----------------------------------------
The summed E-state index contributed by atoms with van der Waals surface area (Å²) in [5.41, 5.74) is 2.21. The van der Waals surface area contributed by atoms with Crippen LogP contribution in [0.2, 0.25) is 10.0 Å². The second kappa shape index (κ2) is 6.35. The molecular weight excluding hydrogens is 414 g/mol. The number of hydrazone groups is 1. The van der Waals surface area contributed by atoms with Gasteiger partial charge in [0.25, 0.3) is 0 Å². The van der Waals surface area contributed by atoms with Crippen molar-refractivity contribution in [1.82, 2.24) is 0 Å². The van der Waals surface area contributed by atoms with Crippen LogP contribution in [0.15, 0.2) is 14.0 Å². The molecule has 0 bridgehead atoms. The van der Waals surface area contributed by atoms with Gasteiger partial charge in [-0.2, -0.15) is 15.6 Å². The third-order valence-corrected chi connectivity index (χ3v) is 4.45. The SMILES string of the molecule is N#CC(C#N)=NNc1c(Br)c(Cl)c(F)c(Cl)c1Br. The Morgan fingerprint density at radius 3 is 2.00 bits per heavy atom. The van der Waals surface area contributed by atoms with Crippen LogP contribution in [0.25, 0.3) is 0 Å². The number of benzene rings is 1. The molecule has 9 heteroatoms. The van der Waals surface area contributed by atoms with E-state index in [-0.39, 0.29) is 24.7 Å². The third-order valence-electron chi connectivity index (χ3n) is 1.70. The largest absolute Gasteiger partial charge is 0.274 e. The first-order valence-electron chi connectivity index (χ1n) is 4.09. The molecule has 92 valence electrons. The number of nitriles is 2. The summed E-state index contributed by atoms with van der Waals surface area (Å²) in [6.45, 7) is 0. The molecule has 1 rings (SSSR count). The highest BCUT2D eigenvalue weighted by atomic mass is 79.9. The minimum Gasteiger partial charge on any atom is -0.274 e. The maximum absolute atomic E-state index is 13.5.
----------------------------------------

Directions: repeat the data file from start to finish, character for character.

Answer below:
The summed E-state index contributed by atoms with van der Waals surface area (Å²) in [5.41, 5.74) is 2.21. The van der Waals surface area contributed by atoms with Crippen LogP contribution in [0.2, 0.25) is 10.0 Å². The second kappa shape index (κ2) is 6.35. The molecular weight excluding hydrogens is 414 g/mol. The number of hydrazone groups is 1. The van der Waals surface area contributed by atoms with Gasteiger partial charge in [0.25, 0.3) is 0 Å². The van der Waals surface area contributed by atoms with Crippen molar-refractivity contribution in [1.82, 2.24) is 0 Å². The van der Waals surface area contributed by atoms with Crippen LogP contribution in [0.15, 0.2) is 14.0 Å². The molecule has 0 bridgehead atoms. The van der Waals surface area contributed by atoms with Gasteiger partial charge in [-0.2, -0.15) is 15.6 Å². The third-order valence-corrected chi connectivity index (χ3v) is 4.45. The SMILES string of the molecule is N#CC(C#N)=NNc1c(Br)c(Cl)c(F)c(Cl)c1Br. The Morgan fingerprint density at radius 3 is 2.00 bits per heavy atom. The van der Waals surface area contributed by atoms with Crippen LogP contribution in [0.25, 0.3) is 0 Å². The number of benzene rings is 1. The molecule has 9 heteroatoms. The van der Waals surface area contributed by atoms with E-state index in [-0.39, 0.29) is 24.7 Å². The third-order valence-electron chi connectivity index (χ3n) is 1.70. The largest absolute Gasteiger partial charge is 0.274 e. The first-order valence-electron chi connectivity index (χ1n) is 4.09. The molecule has 92 valence electrons. The number of nitriles is 2. The summed E-state index contributed by atoms with van der Waals surface area (Å²) in [6.45, 7) is 0. The molecule has 1 rings (SSSR count). The highest BCUT2D eigenvalue weighted by atomic mass is 79.9. The minimum Gasteiger partial charge on any atom is -0.274 e. The maximum absolute atomic E-state index is 13.5.